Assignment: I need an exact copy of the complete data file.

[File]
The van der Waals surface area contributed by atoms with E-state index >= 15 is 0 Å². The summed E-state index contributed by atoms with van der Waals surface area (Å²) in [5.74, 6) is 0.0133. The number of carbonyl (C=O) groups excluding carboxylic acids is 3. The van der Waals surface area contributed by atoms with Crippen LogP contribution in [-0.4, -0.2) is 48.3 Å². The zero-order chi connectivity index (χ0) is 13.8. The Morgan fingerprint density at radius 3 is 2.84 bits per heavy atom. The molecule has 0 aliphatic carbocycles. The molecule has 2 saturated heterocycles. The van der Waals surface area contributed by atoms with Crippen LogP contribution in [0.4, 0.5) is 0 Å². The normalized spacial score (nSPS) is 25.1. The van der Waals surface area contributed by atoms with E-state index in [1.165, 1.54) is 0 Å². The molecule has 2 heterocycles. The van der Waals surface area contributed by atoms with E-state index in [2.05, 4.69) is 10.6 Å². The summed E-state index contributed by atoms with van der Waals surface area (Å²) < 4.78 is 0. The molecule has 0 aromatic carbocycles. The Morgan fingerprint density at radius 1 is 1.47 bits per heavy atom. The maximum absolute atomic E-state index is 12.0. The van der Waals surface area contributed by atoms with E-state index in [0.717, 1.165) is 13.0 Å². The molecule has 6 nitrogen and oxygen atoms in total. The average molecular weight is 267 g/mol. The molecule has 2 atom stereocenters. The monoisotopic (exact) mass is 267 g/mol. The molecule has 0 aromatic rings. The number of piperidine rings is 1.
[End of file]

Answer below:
The van der Waals surface area contributed by atoms with E-state index >= 15 is 0 Å². The summed E-state index contributed by atoms with van der Waals surface area (Å²) in [5.74, 6) is 0.0133. The number of carbonyl (C=O) groups excluding carboxylic acids is 3. The van der Waals surface area contributed by atoms with Crippen LogP contribution in [-0.4, -0.2) is 48.3 Å². The zero-order chi connectivity index (χ0) is 13.8. The Morgan fingerprint density at radius 3 is 2.84 bits per heavy atom. The molecule has 0 aliphatic carbocycles. The molecule has 2 saturated heterocycles. The van der Waals surface area contributed by atoms with Crippen LogP contribution in [0.4, 0.5) is 0 Å². The normalized spacial score (nSPS) is 25.1. The van der Waals surface area contributed by atoms with E-state index in [1.165, 1.54) is 0 Å². The molecule has 2 heterocycles. The van der Waals surface area contributed by atoms with E-state index in [2.05, 4.69) is 10.6 Å². The summed E-state index contributed by atoms with van der Waals surface area (Å²) < 4.78 is 0. The molecule has 0 aromatic carbocycles. The Morgan fingerprint density at radius 1 is 1.47 bits per heavy atom. The maximum absolute atomic E-state index is 12.0. The van der Waals surface area contributed by atoms with E-state index in [0.717, 1.165) is 13.0 Å². The molecule has 6 nitrogen and oxygen atoms in total. The average molecular weight is 267 g/mol. The molecule has 2 atom stereocenters. The monoisotopic (exact) mass is 267 g/mol. The molecule has 0 aromatic rings. The number of piperidine rings is 1.